Dutch Landrace Pig: A Regional Breed

The Dutch Landrace pig was originated by the crossing between native pigs of the area with the German Landrace breeds and the Danish Landrace. The breed is mainly found in the southern, eastern, and northern regions of the country. At the end of the 60s and 70s, the boom in pig production in the Netherlands was a very high rate. The production of pigs was carried out in more than 140,000 farms, reaching 3 million pigs.

At the beginning of the 1980s, this rate tripled, but the number of farms for raising pigs fell. Arriving at 41.000 farms, however, more than 10 million pigs were produced and counted to date. In Holland, pork production has been important in the economy, and a very profitable business. Since the meat of this breed is not only used only for consumption but 60% of the meat produces is export and sold to other countries. The Dutch Landrace has a close relationship with the German. And is widespread in Europe as in Spain, and can even be found even in Japan.

Dutch Landrace Pig

Characteristics of Dutch Landrace Pig

The Dutch Landrace pig maintains the same characteristics as other Landrace breeds. This breed has a pink, beige coat and even white individuals have been found. It also has large ears and they are somewhat drooping and are direct forward. It is a large breed when the breed is adult the male can weigh up to 230 to 320 Kg. This breed has a curvature in the back, and its legs are short in size. Besides, this race is long enough.

Its body in the front is shorter, but its back is wider. This is why the production of ham of this breed is higher than other breeds. While adult females reach a weight between 200 and 270 Kg. The race is also known for high fertility and the ability to be a very good mother. The difference between the dutch landrace breed and other breeds from the landrace branch is that it produces hams of higher proportion and weight. You may also like to read German Landrace pig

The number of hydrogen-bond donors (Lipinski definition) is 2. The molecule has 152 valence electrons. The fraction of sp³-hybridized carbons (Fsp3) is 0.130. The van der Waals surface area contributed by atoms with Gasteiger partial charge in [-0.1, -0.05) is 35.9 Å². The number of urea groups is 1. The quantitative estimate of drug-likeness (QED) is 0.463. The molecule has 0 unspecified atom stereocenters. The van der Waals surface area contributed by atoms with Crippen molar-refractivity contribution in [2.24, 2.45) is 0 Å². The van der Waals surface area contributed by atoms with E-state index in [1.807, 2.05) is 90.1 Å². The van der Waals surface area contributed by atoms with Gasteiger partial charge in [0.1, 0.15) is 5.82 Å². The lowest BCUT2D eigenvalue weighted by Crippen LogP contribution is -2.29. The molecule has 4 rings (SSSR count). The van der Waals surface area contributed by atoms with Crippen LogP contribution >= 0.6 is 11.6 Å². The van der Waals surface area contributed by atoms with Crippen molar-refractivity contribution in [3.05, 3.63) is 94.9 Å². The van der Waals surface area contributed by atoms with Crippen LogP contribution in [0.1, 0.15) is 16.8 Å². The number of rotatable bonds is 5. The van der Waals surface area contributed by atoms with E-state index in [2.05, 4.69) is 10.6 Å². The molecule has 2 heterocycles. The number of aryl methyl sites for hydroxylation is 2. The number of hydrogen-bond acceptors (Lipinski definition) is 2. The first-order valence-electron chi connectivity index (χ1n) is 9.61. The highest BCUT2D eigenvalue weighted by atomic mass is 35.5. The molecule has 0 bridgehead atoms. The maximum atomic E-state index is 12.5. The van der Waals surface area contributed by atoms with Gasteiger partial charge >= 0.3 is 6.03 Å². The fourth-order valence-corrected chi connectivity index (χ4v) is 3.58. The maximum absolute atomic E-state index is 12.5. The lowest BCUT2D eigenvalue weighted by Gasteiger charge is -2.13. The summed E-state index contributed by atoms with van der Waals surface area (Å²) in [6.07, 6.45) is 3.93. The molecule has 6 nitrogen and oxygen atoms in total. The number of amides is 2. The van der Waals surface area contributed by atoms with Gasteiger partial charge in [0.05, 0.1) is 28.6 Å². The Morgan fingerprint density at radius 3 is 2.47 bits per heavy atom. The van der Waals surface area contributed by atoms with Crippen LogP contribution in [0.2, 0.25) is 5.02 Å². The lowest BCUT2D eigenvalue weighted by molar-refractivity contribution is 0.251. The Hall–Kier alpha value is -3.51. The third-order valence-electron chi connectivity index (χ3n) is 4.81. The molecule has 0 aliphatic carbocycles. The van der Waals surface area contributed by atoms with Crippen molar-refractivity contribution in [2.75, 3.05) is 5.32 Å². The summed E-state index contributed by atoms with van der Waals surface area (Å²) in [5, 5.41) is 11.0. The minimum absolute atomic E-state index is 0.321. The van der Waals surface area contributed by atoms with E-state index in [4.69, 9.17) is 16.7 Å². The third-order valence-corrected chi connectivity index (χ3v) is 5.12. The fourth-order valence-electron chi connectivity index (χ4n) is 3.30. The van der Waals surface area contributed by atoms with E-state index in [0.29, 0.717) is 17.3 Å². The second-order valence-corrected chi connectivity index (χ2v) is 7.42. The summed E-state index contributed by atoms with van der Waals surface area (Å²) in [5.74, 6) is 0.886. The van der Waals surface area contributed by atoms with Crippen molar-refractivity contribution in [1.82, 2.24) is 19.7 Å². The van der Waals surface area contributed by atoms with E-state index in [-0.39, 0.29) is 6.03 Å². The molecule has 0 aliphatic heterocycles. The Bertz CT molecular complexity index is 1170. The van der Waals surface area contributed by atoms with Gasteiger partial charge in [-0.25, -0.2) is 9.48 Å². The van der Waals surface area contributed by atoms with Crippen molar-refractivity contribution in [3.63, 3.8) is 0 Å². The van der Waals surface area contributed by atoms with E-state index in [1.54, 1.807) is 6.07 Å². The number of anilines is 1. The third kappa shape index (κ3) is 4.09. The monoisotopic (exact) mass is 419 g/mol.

This breed can produce several births in a year, producing between 2 and 3 liters per year. Each birth of this breed produces between 6 and 10 offspring. The females being so maternal and careful with their offspring ensure a lower percentage of lost offspring compared to other breeds. In addition, females have good milk production, which ensures that the young will be well fed and will grow fast. The meat producers of this breed usually sacrifice the males when they obtain a weight between 160 and 170 Kg.

Usage

The Dutch Landrace pig has been developed to have larger and heavier backs and hams, such as those found in some Landrace strains. In addition, this breed is also used to cross with other species, either by artificial insemination or as procreators. Although the majority of swine production in the Netherlands is a mixed breed, it is the Landrace Dutch females that generate these offspring. You may also like to read Czech Improved White Pig

In addition, not only useful for high fertility but also their genes make their descendants have certain improvements. One of the improvements is a greater production of meat. And in addition, their descendants also have an improvement in the quality of the meat. In addition, this breed is very intelligent and has very good interaction with people, which is why this breed is also used as a pet.

Food

The Dutch Landrace Pig is used to eating plants and one or the other animal. However, they are not too picky about what it eats! They drink between 35-45 liters a day which makes them very economical animals for farmers to use on their property (especially considering we’re in an age where water isn’t always readily available).

Special Features

The Dutch Landrace pig breed is progeny tested. Once these tests are complete, the males of this breed are subject to sexual performance tests. Being qualify as excellent in this area, its sperm is chosen for sale in artificial insemination associations. In addition, this breed is very resistant and makes it adapt perfectly to any type of climate.

Even its resistance is so much that this race passes halothane tests, so it isolates individuals that are not resistant, nor are they good for meat production. Being a breed that identifies Holland, the quality standards of the meat are tested by means of tests carried out on this breed. That is why the exports of pork from the Netherlands have a good guarantee of quality. Even within the breeding programs of this breed, it is common for meat quality tests to be done.

Conclusion

The Dutch Landrace pig is a native breed of the Netherlands and was developed by crossing German, Danish and local pigs. This popular heritage breed can be found in many different areas throughout the nation but mainly occupies southern, eastern and northern parts of the country. Pigs have been raised on more than 140,000 farms with production reaching 3 million animals annually during its boom time from 1960 to 1980s. They are also called Hollandse landrasch-kwartelpigs or just “Dutch” for short!

As a Reference: Wikipedia

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